A number of panels were held at last week’s Oculus Connect 3 conference that delved into the Oculus Touch controllers’ functionality and applications. But one such panel explored the origins of its design and the process Oculus went through to bring the controller to market.
As Road To VR reports, on that panel was Oculus Touch lead electrical engineer Jason Higgins, who gave some insights into the changes and improvements made to the Oculus Touch over its development lifetime.
One of the most significant improvements is the controllers’ battery life, which now allows them to function for up to 30 hours on a single AA battery (with haptic feedback disabled) or up to 20 hours with haptic feedback enabled. Higgins says that this is a 40% improvement in battery life over the Oculus Touch engineering model that was seen in 2015. The panel also confirmed that the Oculus Touch would indeed be charged by a removable AA battery.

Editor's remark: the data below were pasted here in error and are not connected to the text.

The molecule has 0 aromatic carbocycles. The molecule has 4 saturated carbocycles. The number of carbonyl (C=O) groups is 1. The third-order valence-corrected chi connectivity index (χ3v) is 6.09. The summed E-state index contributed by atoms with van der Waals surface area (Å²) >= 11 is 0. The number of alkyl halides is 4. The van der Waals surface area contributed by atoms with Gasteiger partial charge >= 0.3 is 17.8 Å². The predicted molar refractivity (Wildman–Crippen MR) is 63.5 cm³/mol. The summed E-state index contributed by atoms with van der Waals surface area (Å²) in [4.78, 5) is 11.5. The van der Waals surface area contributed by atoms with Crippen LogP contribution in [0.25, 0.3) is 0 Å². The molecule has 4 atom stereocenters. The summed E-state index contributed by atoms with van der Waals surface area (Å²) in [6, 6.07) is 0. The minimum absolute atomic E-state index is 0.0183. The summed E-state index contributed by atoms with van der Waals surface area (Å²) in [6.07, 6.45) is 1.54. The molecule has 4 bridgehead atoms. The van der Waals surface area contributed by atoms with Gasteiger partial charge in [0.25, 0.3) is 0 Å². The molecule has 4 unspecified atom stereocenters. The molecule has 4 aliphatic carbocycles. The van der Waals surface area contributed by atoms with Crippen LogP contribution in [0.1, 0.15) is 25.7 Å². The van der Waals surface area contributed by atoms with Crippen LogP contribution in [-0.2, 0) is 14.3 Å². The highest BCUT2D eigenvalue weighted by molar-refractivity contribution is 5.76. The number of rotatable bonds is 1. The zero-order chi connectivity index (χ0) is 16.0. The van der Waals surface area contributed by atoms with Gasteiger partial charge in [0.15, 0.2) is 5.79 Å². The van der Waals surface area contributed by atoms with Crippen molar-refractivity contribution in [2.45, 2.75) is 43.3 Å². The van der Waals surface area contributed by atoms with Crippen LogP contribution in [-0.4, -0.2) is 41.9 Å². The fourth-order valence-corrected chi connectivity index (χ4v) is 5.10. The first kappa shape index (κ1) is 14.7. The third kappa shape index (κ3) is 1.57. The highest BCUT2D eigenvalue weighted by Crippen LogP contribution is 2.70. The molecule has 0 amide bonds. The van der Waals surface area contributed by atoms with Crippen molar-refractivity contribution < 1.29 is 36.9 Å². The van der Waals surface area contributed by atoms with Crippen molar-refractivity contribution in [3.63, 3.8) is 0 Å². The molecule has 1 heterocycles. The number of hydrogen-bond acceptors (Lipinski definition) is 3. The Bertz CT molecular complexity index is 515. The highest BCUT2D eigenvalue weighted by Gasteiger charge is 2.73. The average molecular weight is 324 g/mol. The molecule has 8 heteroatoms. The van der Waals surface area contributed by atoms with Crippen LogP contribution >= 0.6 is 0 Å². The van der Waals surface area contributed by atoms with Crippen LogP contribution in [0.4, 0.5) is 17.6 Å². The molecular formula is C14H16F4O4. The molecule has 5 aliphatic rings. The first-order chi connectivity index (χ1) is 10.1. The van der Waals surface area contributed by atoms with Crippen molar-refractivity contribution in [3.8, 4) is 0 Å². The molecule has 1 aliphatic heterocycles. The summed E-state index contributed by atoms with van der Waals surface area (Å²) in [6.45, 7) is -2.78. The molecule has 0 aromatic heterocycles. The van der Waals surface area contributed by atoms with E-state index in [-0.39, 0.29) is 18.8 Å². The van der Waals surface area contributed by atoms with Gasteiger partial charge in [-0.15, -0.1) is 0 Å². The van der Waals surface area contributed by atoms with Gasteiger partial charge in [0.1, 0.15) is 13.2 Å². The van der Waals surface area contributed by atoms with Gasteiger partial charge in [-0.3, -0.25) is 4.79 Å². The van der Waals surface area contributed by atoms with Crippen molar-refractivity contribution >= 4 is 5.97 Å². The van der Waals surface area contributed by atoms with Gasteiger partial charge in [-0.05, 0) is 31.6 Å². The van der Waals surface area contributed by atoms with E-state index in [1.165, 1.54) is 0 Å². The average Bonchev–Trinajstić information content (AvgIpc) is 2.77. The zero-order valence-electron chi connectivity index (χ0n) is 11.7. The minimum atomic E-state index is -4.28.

Higgins also mentioned that the magnetic handles, which were first seen at Gamescom this year, have actually been removed from the final design – so the Oculus Touch controllers will no longer snap together when placed near each other for storage purposes. The reason given was that users would sometimes feel the controllers trying to snap together while in use if they were moved too close together, so Oculus decided to remove the magnets entirely to prevent that from happening.
The Oculus Touch ships on December 6 for US$199, and comes with an extra sensor and two free Touch-compatible games.